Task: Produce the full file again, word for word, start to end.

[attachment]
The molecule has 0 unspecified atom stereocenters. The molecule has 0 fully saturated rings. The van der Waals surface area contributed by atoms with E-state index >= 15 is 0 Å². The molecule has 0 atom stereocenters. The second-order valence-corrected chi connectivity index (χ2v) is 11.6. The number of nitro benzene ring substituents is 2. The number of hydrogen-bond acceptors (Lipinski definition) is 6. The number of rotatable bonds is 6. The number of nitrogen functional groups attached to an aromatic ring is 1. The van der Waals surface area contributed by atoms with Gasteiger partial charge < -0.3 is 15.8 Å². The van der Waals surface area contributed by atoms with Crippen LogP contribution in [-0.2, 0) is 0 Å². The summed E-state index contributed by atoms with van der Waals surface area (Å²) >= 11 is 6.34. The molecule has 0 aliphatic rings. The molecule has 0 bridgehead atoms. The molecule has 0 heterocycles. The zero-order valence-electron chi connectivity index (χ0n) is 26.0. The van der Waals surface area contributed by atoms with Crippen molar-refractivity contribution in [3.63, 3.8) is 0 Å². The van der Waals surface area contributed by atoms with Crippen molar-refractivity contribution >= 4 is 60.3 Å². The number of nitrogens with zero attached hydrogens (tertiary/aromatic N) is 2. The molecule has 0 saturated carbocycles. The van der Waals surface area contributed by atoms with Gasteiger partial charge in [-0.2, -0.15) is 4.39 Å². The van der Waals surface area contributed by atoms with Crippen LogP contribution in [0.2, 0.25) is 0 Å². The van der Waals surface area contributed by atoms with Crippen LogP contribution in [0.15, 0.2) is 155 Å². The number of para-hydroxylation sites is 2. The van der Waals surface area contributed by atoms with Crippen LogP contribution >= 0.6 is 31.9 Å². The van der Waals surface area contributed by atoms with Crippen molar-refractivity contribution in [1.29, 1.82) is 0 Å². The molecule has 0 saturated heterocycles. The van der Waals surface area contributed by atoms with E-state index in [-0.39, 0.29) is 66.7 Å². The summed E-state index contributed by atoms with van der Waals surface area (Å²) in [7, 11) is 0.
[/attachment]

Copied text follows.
The molecule has 0 unspecified atom stereocenters. The molecule has 0 fully saturated rings. The van der Waals surface area contributed by atoms with E-state index >= 15 is 0 Å². The molecule has 0 atom stereocenters. The second-order valence-corrected chi connectivity index (χ2v) is 11.6. The number of nitro benzene ring substituents is 2. The number of hydrogen-bond acceptors (Lipinski definition) is 6. The number of rotatable bonds is 6. The number of nitrogen functional groups attached to an aromatic ring is 1. The van der Waals surface area contributed by atoms with Gasteiger partial charge < -0.3 is 15.8 Å². The van der Waals surface area contributed by atoms with Crippen LogP contribution in [-0.2, 0) is 0 Å². The summed E-state index contributed by atoms with van der Waals surface area (Å²) >= 11 is 6.34. The molecule has 0 aliphatic rings. The molecule has 0 bridgehead atoms. The molecule has 0 heterocycles. The zero-order valence-electron chi connectivity index (χ0n) is 26.0. The van der Waals surface area contributed by atoms with Crippen molar-refractivity contribution in [3.63, 3.8) is 0 Å². The van der Waals surface area contributed by atoms with Crippen molar-refractivity contribution >= 4 is 60.3 Å². The number of nitrogens with zero attached hydrogens (tertiary/aromatic N) is 2. The molecule has 0 saturated carbocycles. The van der Waals surface area contributed by atoms with Gasteiger partial charge in [-0.2, -0.15) is 4.39 Å². The van der Waals surface area contributed by atoms with Crippen LogP contribution in [0.2, 0.25) is 0 Å². The van der Waals surface area contributed by atoms with Crippen LogP contribution in [0.15, 0.2) is 155 Å². The number of para-hydroxylation sites is 2. The van der Waals surface area contributed by atoms with Crippen LogP contribution >= 0.6 is 31.9 Å². The van der Waals surface area contributed by atoms with Crippen molar-refractivity contribution in [1.29, 1.82) is 0 Å². The molecule has 0 saturated heterocycles. The van der Waals surface area contributed by atoms with E-state index in [-0.39, 0.29) is 66.7 Å². The summed E-state index contributed by atoms with van der Waals surface area (Å²) in [7, 11) is 0.